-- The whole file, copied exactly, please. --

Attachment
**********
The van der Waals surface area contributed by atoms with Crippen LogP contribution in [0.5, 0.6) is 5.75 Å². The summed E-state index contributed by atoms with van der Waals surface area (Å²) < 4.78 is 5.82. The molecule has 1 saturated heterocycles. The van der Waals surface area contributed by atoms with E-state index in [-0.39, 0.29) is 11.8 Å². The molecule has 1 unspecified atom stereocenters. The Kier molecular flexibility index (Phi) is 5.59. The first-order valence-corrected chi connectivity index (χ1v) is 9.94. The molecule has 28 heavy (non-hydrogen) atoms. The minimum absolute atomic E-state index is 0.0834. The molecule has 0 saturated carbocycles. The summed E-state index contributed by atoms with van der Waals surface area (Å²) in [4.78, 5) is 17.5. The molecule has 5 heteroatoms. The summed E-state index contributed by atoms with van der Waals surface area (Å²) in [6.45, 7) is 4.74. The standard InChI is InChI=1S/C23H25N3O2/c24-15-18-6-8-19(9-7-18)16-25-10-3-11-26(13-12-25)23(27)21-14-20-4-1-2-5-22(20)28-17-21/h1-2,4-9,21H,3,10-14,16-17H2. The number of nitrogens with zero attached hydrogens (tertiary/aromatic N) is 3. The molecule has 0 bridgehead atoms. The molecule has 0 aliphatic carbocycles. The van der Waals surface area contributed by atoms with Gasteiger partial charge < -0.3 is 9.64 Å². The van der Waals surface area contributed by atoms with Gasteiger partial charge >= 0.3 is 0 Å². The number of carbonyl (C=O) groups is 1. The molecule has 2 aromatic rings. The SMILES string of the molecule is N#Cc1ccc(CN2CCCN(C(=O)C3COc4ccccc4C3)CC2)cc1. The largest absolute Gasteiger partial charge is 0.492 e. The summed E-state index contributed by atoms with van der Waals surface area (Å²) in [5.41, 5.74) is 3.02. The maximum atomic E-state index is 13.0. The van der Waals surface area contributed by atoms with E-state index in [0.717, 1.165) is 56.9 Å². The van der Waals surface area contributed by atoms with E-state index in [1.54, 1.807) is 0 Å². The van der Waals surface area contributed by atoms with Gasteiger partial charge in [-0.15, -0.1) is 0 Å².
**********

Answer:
The van der Waals surface area contributed by atoms with Crippen LogP contribution in [0.5, 0.6) is 5.75 Å². The summed E-state index contributed by atoms with van der Waals surface area (Å²) < 4.78 is 5.82. The molecule has 1 saturated heterocycles. The van der Waals surface area contributed by atoms with E-state index in [-0.39, 0.29) is 11.8 Å². The molecule has 1 unspecified atom stereocenters. The Kier molecular flexibility index (Phi) is 5.59. The first-order valence-corrected chi connectivity index (χ1v) is 9.94. The molecule has 28 heavy (non-hydrogen) atoms. The minimum absolute atomic E-state index is 0.0834. The molecule has 0 saturated carbocycles. The summed E-state index contributed by atoms with van der Waals surface area (Å²) in [4.78, 5) is 17.5. The molecule has 5 heteroatoms. The summed E-state index contributed by atoms with van der Waals surface area (Å²) in [6.45, 7) is 4.74. The standard InChI is InChI=1S/C23H25N3O2/c24-15-18-6-8-19(9-7-18)16-25-10-3-11-26(13-12-25)23(27)21-14-20-4-1-2-5-22(20)28-17-21/h1-2,4-9,21H,3,10-14,16-17H2. The number of nitrogens with zero attached hydrogens (tertiary/aromatic N) is 3. The molecule has 0 bridgehead atoms. The molecule has 0 aliphatic carbocycles. The van der Waals surface area contributed by atoms with Gasteiger partial charge < -0.3 is 9.64 Å². The van der Waals surface area contributed by atoms with Gasteiger partial charge >= 0.3 is 0 Å². The number of carbonyl (C=O) groups is 1. The molecule has 2 aromatic rings. The SMILES string of the molecule is N#Cc1ccc(CN2CCCN(C(=O)C3COc4ccccc4C3)CC2)cc1. The largest absolute Gasteiger partial charge is 0.492 e. The summed E-state index contributed by atoms with van der Waals surface area (Å²) in [5.41, 5.74) is 3.02. The maximum atomic E-state index is 13.0. The van der Waals surface area contributed by atoms with E-state index in [0.717, 1.165) is 56.9 Å². The van der Waals surface area contributed by atoms with E-state index in [1.54, 1.807) is 0 Å². The van der Waals surface area contributed by atoms with Gasteiger partial charge in [-0.15, -0.1) is 0 Å².